Volvo announcied this morning that all of its models produced after 2019 will be either electric or hybrid.
“This announcement marks the end of the solely combustion engine-powered car,” Volvo Cars president and CEO HåkanSamuelsson said in a statement. “Volvo Cars has stated that it plans to have sold a total of 1 million electrified cars by 2025. When we said it, we meant it. This is how we are going to do it.”
The Swedish-based automaker, which was acquired by China-based Zhejiang Geely Holding Group in 2010, also announced it will launch five models from 2019 through 2021 — three of them Volvos and two Polestar-branded high-performance vehicles, Reuters’ Niklas Pollard reports.
“This is about the customer,” said Samuelsson. “People increasingly demand electrified cars and we want to respond to our customers’ current and future needs.”
“Nearly 265,000 pure-electric vehicles were sold in China last year, versus 110,000 in all of Europe, according to data compiled by EV-Volumes.com. Globally, the market for pure-electric cars is tiny, accounting for less than 1% of sales last year, but the market is growing quickly,” reports Patrick McGee for Financial Times.
“From January to March, global sales of plug-in vehicles — comprising EVs and plug-in hybrids — rose 40% to 191,700 units, according to EV-Volumes.com. If the growth rate since 2013 were to continue, then eight out of 10 cars sold in 2030 would be plug-ins.”
Bear in mind that the increase comes with gas prices low and EV prices still at a premium,
“All major auto makers are preparing for a shift to electric vehicles, but the challenge for the industry is to get the timing right because of the industry’s typically long product cycles that involve years of research and development before a vehicle rolls off the assembly,” observes William Boston for the Wall Street Journal.
“Auto executives talk about an impending ‘tipping point’ when the costs of some electric car models are expected to fall below the cost of the conventional version of the same vehicle type. When that happens, industry executives and analysts say momentum could shift quickly in favor of electric cars.”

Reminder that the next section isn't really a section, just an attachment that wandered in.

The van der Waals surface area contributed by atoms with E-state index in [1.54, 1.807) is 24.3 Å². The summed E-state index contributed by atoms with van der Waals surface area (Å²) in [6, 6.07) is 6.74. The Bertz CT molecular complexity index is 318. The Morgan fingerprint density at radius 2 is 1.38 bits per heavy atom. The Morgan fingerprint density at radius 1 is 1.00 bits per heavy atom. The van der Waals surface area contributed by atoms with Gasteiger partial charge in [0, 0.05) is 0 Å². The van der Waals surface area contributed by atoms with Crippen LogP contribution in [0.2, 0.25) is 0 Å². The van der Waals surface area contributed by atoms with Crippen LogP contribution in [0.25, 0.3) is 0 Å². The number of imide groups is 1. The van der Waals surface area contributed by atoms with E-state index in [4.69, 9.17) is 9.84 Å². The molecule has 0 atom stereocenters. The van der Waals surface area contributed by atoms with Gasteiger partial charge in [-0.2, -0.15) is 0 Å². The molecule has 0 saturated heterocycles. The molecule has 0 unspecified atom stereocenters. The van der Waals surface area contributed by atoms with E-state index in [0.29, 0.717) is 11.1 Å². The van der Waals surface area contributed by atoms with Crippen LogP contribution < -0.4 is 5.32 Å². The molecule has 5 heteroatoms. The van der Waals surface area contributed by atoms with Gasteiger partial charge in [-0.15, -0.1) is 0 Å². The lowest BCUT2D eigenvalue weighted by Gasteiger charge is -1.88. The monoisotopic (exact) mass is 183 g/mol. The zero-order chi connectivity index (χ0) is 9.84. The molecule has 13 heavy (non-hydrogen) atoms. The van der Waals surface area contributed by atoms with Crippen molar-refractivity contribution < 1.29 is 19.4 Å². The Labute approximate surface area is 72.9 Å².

That could be as soon as 2025, Boston writes, pointing out that the $35,000, the Tesla Model 3 that goes into production this week “is only slightly more expensive than BMW AG’s 3-Series sedan with a gasoline or diesel engine.”
The Big Three have been scrambling to stay in the race for both electric and autonomous vehicles, of course, against global competition from both traditional competitors and tech companies. Indeed “rapid advances in self-driving cars will also encourage a shift to battery power: It is simpler to link self-driving software to an electric motor than to a conventional internal combustion engine,” Jack Ewing reports for the New York Times.
“BMW has said an electric model dubbed the iNext will replace the 7-Series as its flagship in 2021,” point out Elisabeth Behrmann and Nicolas Rolander. “Daimler AG’s Mercedes plans to release 10 new electric vehicles by 2022, earlier than previously announced. Both carmakers expect battery-powered cars to account for as much 25% of sales in about 10 years. Audi has said every model line will have a hybrid or purely battery-powered variant by 2020.”
“As well as a shift west — from Detroit to California's Silicon Valley, where Tesla is based — Volvo's electric move underlines a shift eastwards, to China. Geely, Volvo's Chinese owner, has been quietly pushing ahead with electric car development for more than a decade,” points out the BBC’s Dominic O'Connell.
“Volvo Cars has said it is committed to help improve the environment and make cities cleaner by reducing carbon emissions, aiming to have climate neutral manufacturing operations by 2025,” the AP’s Matti Huuhtanen writes. “Last year, the company had record sales of 534,332 cars in 100 countries, up more than 6% from 2015.”
Environmentalists applauded today’s announcement.
“Greenpeace hailed move by Volvo, and said other manufacturer should follow suit,” reports Adam Vaughan for The Guardian.
“Volvo has recognized the huge gains to be made by leading the way in electric. We know electric vehicles are the future, and it’s not a case of if, but when, old style cars powered by climate wrecking fossil fuels will be a thing of the past,” said Paul Morozzo, a clean-air campaigner at the group.